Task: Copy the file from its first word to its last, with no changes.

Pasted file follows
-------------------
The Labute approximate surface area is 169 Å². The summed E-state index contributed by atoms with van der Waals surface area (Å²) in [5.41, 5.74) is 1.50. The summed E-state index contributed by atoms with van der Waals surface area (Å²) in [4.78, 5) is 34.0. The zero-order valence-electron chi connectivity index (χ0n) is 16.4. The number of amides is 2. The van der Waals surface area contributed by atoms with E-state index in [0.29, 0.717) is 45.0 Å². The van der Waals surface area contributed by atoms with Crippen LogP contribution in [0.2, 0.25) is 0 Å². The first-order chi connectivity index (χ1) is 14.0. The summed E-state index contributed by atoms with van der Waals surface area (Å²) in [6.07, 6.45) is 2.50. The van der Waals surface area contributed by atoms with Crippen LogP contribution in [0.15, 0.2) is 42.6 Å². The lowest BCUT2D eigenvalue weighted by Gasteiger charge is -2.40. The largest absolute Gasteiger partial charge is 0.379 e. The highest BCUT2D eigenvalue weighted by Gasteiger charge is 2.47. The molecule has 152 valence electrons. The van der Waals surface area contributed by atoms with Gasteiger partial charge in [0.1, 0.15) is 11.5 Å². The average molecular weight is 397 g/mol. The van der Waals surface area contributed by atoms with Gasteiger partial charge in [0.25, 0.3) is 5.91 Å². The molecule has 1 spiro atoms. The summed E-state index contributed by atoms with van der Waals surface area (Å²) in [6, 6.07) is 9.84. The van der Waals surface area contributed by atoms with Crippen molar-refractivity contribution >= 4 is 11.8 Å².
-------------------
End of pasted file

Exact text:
The Labute approximate surface area is 169 Å². The summed E-state index contributed by atoms with van der Waals surface area (Å²) in [5.41, 5.74) is 1.50. The summed E-state index contributed by atoms with van der Waals surface area (Å²) in [4.78, 5) is 34.0. The zero-order valence-electron chi connectivity index (χ0n) is 16.4. The number of amides is 2. The van der Waals surface area contributed by atoms with E-state index in [0.29, 0.717) is 45.0 Å². The van der Waals surface area contributed by atoms with Crippen LogP contribution in [0.2, 0.25) is 0 Å². The first-order chi connectivity index (χ1) is 14.0. The summed E-state index contributed by atoms with van der Waals surface area (Å²) in [6.07, 6.45) is 2.50. The van der Waals surface area contributed by atoms with Crippen LogP contribution in [0.15, 0.2) is 42.6 Å². The lowest BCUT2D eigenvalue weighted by Gasteiger charge is -2.40. The largest absolute Gasteiger partial charge is 0.379 e. The highest BCUT2D eigenvalue weighted by Gasteiger charge is 2.47. The molecule has 152 valence electrons. The van der Waals surface area contributed by atoms with Gasteiger partial charge in [0.1, 0.15) is 11.5 Å². The average molecular weight is 397 g/mol. The van der Waals surface area contributed by atoms with Gasteiger partial charge in [0.25, 0.3) is 5.91 Å². The molecule has 1 spiro atoms. The summed E-state index contributed by atoms with van der Waals surface area (Å²) in [6, 6.07) is 9.84. The van der Waals surface area contributed by atoms with Crippen molar-refractivity contribution >= 4 is 11.8 Å².